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‘It’s like living a double life’: Meet the medical student going for gold on the ice rink

While undertaking her last year of study in medicine at Aberdeen University, Catherine Wright also consistently competes in Britain's biggest national championships.

There are not many people like aspiring surgeon and professional ice dancer Catherine Wright.

In fact, she is one of the only part-time skaters of her kind in the UK.

While undertaking her last year of study in medicine at Aberdeen University, she also consistently competes in Britain’s biggest national championships.

There she goes head-to-head – sometimes rather “ferociously” – against serious full-time skaters and often comes fifth.

Catherine Wright is a medical student and ice dancer. Image: Kenny Elrick/DC Thomson

Most recently, she competed against other part-time skaters in the UK for the first time at this year’s Adult National Open ice-skating championships and came a resounding first place with the highest score overall.

Not the ‘most talented’ ice skater to start with

Now skating for 14 years, there was a time when the now Adult British Champion was swimming laps instead of curving edges.

When Catherine was young, her mum Meryl Plevey thought she was going to be swimmer.

However, every year at Christmas after watching the show at Gosport Ice Rink near Portsmouth, Catherine would beg her for lessons.

It was not until her 10th birthday when she threatened to quit swimming lessons that her mum caved and bought her some ice skating sessions.

Due to her good edging and dancing, Catherine was encouraged to consider ice dance. Image: Kenny Elrick/DC Thomson.

At first believing it to be a momentary distraction, Mrs Plevey soon struggled to pull Catherine off the ice.

“I wasn’t the most talented when I started, I’ll put it that way,” said the 24-year-old. “But I just kept working.”

“Gravity was challenging. I was quite a heavy child and so jumping wasn’t my forte but I as really good at edge work and dance.

“So I was kind of pushed down the ice dance option and never really looked back after that.”

Training helps with ADHD

Ice dancing – unlike the more popular free skating – is a very precise sport.

Describing judging as “very pernickety”, Catherine said every single edge, rotation and toe point is evaluated.

Catherine won gold in pattern and free dance at the Adult World Championships in Sheffield. Image: Catherine Wright.

“You’ve got to show your skating skills are good and that everything looks beautiful,” she said.

In order to keep up with her busy schedule of studies and placement, Catherine trains at Aberdeen Linx Ice Arena nearly every day at 5.45am.

When asked how she survives, she admitted coffee played a big role but said it actually helps her study better.

Recently diagnosed with ADHD, she said: “I have a lot of energy. The reason I skate in the morning, other than the fact I absolutely love it, is that it’s absolutely wonderful for my studies.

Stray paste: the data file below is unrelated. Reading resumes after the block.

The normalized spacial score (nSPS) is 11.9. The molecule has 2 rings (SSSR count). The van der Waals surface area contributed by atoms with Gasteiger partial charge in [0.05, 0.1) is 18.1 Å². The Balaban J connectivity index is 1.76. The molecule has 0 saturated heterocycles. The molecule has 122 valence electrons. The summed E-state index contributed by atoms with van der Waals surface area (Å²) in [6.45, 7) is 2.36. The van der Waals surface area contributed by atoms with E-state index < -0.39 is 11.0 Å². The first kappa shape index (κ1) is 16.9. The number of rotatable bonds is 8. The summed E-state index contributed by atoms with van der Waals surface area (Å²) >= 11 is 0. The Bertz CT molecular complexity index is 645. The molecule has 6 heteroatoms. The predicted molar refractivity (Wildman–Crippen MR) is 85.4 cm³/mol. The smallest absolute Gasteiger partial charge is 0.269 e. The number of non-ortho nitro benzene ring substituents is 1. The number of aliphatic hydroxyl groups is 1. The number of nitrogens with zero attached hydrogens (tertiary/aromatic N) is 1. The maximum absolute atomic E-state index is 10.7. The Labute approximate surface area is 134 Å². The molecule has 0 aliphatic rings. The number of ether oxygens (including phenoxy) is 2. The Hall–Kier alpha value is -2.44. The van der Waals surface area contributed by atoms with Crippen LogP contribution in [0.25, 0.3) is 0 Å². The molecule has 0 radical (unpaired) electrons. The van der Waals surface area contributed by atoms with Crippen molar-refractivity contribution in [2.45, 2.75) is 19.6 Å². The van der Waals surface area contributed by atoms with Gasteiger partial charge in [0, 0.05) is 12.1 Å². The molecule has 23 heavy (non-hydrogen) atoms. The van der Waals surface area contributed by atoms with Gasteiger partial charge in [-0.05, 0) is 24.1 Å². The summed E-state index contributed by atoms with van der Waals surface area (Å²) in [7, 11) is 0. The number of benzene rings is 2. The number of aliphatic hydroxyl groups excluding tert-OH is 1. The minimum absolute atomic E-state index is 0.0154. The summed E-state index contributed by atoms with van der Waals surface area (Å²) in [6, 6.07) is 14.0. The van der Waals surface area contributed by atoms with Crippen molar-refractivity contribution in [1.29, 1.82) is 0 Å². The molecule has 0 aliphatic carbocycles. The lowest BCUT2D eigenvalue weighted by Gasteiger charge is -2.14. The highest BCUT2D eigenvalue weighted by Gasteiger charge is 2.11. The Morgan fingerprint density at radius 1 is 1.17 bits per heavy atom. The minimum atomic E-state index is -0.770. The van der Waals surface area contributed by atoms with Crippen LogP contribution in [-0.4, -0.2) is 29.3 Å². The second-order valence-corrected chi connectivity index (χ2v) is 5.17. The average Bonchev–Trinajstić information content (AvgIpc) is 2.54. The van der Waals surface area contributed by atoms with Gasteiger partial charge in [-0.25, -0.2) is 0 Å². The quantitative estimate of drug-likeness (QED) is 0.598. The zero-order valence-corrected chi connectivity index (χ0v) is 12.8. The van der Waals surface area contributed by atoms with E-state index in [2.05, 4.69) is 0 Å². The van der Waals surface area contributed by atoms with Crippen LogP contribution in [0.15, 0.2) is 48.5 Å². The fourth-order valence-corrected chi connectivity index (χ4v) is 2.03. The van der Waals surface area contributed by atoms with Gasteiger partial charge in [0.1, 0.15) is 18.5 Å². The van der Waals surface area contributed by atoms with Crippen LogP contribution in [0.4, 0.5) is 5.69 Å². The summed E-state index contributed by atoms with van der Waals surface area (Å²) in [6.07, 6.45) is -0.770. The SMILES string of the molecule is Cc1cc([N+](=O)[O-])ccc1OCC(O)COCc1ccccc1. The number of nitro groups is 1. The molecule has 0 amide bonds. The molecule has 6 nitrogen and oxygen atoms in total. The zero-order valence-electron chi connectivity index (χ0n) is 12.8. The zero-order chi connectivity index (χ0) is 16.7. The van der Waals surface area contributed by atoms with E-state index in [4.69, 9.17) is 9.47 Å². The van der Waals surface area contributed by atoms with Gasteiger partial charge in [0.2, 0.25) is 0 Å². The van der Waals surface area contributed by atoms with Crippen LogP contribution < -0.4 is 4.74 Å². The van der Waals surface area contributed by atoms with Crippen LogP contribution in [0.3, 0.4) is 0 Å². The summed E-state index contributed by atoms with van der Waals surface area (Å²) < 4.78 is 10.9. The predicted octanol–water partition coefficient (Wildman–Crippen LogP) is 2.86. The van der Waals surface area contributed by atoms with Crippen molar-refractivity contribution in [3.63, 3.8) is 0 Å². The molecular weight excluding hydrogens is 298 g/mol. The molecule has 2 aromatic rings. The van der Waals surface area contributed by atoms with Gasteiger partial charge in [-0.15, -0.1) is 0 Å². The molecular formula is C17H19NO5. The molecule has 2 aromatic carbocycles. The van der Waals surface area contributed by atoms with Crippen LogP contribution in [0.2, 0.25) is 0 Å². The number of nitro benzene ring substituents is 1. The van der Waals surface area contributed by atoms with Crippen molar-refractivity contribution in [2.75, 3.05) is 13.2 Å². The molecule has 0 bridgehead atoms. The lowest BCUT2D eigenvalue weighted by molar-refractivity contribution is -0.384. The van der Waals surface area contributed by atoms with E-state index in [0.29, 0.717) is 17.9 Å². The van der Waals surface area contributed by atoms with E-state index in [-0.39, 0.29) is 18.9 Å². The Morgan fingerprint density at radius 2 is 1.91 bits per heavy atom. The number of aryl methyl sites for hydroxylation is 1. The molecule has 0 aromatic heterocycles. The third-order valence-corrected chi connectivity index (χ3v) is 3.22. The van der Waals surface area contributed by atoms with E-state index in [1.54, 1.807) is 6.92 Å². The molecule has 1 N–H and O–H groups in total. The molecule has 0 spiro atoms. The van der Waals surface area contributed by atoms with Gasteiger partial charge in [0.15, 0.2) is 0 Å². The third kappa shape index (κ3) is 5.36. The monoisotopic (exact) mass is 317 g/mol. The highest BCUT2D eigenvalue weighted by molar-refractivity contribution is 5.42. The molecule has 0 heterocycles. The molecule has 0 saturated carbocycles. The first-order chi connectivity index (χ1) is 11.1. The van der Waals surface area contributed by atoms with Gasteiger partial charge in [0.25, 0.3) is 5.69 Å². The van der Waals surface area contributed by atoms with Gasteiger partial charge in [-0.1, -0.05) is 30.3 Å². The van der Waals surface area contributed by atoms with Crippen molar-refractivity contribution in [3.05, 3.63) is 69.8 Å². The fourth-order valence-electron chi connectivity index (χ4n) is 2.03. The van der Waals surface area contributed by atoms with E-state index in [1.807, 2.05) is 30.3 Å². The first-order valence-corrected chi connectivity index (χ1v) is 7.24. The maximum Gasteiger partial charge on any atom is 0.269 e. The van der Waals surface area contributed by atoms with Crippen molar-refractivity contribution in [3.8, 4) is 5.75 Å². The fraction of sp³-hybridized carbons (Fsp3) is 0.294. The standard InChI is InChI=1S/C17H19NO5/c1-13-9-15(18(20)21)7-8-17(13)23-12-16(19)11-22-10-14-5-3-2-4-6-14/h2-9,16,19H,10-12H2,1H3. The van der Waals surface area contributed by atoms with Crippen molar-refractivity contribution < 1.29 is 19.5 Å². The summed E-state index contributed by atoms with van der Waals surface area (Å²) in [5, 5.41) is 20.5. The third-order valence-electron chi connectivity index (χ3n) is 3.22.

Skating has always helped Catherine to focus and said it has been her release. Image: Kenny Elrick/DC Thomson.

“Training in the morning gives me the release so that I can then concentrate on my studies.

“Skating has always helped. It’s always been my release.

“It’s like living a double life. Medicine is nothing like skating and skating is nothing like medicine. And I quite like that.”

Pursued medicine after caring for dad and grandparents

Originally from near Portsmouth, Catherine moved to Aberdeen to be nearer to her mum who now lives in Turriff.

Although she originally wanted to be a vet, she changed her focus to people after her father died of skin cancer.

She and her mum also became carers for her grandparents, and being part of those “tricky” conversations made her see an opportunity that she would not get if she became a vet.

Catherine, who lives in Aberdeen with her three cats, said: “At least with people you can talk to them you can explain what’s happening but with animals you can’t do that.

“So I decided to have lots of pets and to not do that and become a doctor.”

What’s next?

Catherine is looking forward to her graduation in June and plans to carry on skating.

She admitted night shifts could get in the way of training on the ice but there were ongoing talks with the foundation school.

From there, she said she would “see how it goes”.

Catherine will continue to train with her coach and “second mum” Ann Cronin. She also has online lessons with Scottish former competitive ice dancer Mark Hanretty who is based in Sheffield.

Catherine Wright with coach Ann Cronin. Image: Kenny Elrick/DC Thomson.

She skates at level 10 in pattern dance, free dance and field moves and is now setting her eyes on winning the seniors category.

Unlike the Adults category, every skater – apart from Catherine – trains full-time which can make competing very intense.

While there is always more drama and competitors can get “ferocious” – some keying cars and taping up skates – from there winners get the chance to compete in World Championships.

“I’m already Adult British Champion which is amazing,” she added. “But if I were to win seniors as well, which isn’t a complete impossibility… in a few years quite possibly I could go to Worlds.”